You know there’s a Donnybrook musical, based on The Quiet Man? Back in the ’60s. I’m not sure your novel would translate, but I liked how you put a soundtrack to the action. If you could hand the reader a bunch of CD’s to listen to while reading, who’d be on them?
FB: No I didn’t know that. Interesting. CD’s, easy: anything by Ray Wylie Hubbard, Scott H. Biram, The Drive By Truckers, Patterson Hood, Chris Knight, Eagles of Death Metal, Slayer, John Prine, Bob Dylan, Gutherie Kennard, Hayes Carll, Hank III, James McMurtry, Son Volt, Johnny Cash, Lincoln Durham, Lightin’ Hopkins, Slipknot, Pantera, Lucinda Williams, Johnny Dowd, Steve Earle, too many to name. I’m a big music fan.
Whoa, hell of a playlist. I loved Son Volt’s first two albums, I have to get more of them. I recall that you have a fighting background in kung fu. And it shows in your fight scenes. They’re brief, vibrant, and realistic. I train in Thaing and Bando, Burmese boxing and grappling. Fu, the Chinese enforcer, was one of my favorite characters. Have you gone past black belt, or tried other styles? And what made you put on a gi in the first place?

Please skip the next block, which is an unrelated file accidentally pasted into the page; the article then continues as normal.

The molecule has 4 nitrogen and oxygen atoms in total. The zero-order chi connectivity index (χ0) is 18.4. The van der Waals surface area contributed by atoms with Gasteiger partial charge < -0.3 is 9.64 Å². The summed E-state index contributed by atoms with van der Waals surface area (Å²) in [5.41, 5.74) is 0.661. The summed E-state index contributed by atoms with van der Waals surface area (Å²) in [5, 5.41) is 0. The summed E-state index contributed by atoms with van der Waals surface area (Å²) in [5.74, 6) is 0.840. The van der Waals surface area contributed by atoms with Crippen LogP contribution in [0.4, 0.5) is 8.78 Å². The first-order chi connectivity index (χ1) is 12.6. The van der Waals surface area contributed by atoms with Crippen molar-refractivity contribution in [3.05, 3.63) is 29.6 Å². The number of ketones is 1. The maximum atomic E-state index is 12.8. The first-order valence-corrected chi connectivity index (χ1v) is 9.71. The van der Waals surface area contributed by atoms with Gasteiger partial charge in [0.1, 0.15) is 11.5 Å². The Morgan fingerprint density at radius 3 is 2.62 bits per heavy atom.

FB: I began studying Korean martial arts when I was 11. Earned my black belt by fourteen or fifteen. When I turned 18 I began studying closed door Chinese Kung Fu or Gung Fu as some pronounce it. And there are no belts involved. Just levels. As I progressed in age I left my studies with my first teacher. Cross-trained in western and eastern (Thai) boxing. Dabbled in Ju-Jit-su. Found another closed door kung fu teacher. I started studying martial arts as a kid because I was small. Boney. But had this crazy fascination with the old Shaw Brothers kung fu films.
I want to train with Joe Lansdale down in Texas sometime. His fight scenes are always on the money. But DONNYBROOK is a lot more than fight scenes. You have a real cavalcade of characters, each of whom could break out and have their own novel. And while there’s not an ambiguous ending, it does feel like the beginning of a new adventure. Will we see more of Purcell and Jarhead?